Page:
Friday, 30th October 2009
The Library of Congress Unveils API for Chronicling America Digitized Newspaper Database and Directory
What follows is a post that might be of special interest to web developers, webmasters, site owners, or anyone who can work with an API (Application Programming Interface), It comes from a digitized collection of more than 1 million historic newspapers and a searchable directory of newspaper info. Even if you are don't have the technical skills required, it's possible you know someone who does and with their help you can partner to develop new resources, create mashups, etc. Btw, if you know of people who are able to work with an API, feel free to share this post with them.
First, some background.
We've posted about the CA program since the day it launched in March, 2007. The project is a joint effort between the Library of Congress and the National Endowment for the Humanities to digitize historic American newspapers. In addition to the digitized newspaper database CA also provides Chronicling America directory. It's both searchable with a powerful interface (a great example of what good metadata can do) and browsable. The directory contains information about most American newspapers published from 1690 to today.
On June 16, 2009, we ran a story about CA reaching a milestone. CA had just hit the one million digitized pages mark. It has grown a lot since then. About five weeks ago we posted an item about CA adding more than 192,000 pages to CA. The media release said the size of the database at that time contained 1,442,000 digitized pages from 171 titles, that were published between 1880 and 1922.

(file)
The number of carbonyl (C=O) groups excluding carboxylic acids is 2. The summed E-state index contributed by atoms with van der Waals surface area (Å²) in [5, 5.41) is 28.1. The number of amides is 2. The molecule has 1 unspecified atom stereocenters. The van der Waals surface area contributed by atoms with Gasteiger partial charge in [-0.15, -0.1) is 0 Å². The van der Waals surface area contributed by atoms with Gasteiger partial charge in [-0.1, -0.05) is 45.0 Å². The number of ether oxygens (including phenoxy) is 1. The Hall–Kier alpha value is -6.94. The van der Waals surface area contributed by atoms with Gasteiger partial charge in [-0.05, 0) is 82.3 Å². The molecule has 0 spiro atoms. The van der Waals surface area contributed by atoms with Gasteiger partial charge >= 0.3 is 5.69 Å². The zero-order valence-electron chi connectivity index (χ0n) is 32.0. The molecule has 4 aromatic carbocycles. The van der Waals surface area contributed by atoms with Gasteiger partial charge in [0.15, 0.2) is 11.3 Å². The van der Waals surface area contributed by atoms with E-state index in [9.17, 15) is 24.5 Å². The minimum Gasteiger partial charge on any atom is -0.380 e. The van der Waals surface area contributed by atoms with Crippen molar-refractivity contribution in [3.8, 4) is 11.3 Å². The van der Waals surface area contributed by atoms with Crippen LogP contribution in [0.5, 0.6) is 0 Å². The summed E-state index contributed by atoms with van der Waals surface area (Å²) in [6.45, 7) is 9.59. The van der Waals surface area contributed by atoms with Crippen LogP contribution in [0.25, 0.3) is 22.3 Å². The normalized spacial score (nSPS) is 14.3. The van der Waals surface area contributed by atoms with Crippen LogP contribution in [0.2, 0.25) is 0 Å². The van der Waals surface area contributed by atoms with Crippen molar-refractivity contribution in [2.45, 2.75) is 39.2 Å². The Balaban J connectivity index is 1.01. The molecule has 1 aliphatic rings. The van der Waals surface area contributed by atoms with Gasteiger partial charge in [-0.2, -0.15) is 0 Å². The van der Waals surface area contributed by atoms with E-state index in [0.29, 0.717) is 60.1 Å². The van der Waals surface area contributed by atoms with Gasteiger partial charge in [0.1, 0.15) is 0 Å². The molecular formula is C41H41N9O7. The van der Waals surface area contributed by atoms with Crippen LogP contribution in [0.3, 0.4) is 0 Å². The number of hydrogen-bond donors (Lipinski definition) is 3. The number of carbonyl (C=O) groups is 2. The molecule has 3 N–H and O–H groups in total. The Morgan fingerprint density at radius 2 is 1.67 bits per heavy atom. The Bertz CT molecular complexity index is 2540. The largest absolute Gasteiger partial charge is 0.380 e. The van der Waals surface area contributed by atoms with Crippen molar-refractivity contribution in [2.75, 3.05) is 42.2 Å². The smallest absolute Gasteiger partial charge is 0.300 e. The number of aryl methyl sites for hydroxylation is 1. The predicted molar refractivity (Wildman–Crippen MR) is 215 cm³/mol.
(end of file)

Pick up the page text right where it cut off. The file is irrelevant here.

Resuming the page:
Thanks for the info but what about the API (Application Programming Interface) ?
The following from the "About the Chronicling America API" web page:
Chronicling America provides access to information about historic newspapers and select digitized newspaper pages. To encourage a wide range of potential uses, we designed several different views of the data we provide, all of which are publicly visible. Each uses common Web protocols, and access is not restricted in any way. You do not need to apply for a special key to use them. Together they make up an extensive application programming interface (API) which you can use to explore all of our data in many ways.
The rest of the web page offers technical details about the API.
Programmable Web has also posted about the new API.
Here are a couple of highlights:
Search results are available on the web site appear with terms highlighted. The API does not have access to highlight information, but it does contain thumbnails. Each page has a permalink back to the Library of Congress site, which displays the page in a zoomable, draggable viewer similar to Google Map.
The Library of Congress is focused on making these public domain works widely available. As such, this is an API without any registration or key necessary. Thatís pretty wide open.
Among the interesting technical details is that the API can return linked data via RDF. Itís good to see reference sites, especially government ones, support semantic web formats (there are now 20 APIs in our directory with RDF support.)
Sources: Library of Congress, Programmable Web
Hat Tip: Dan C.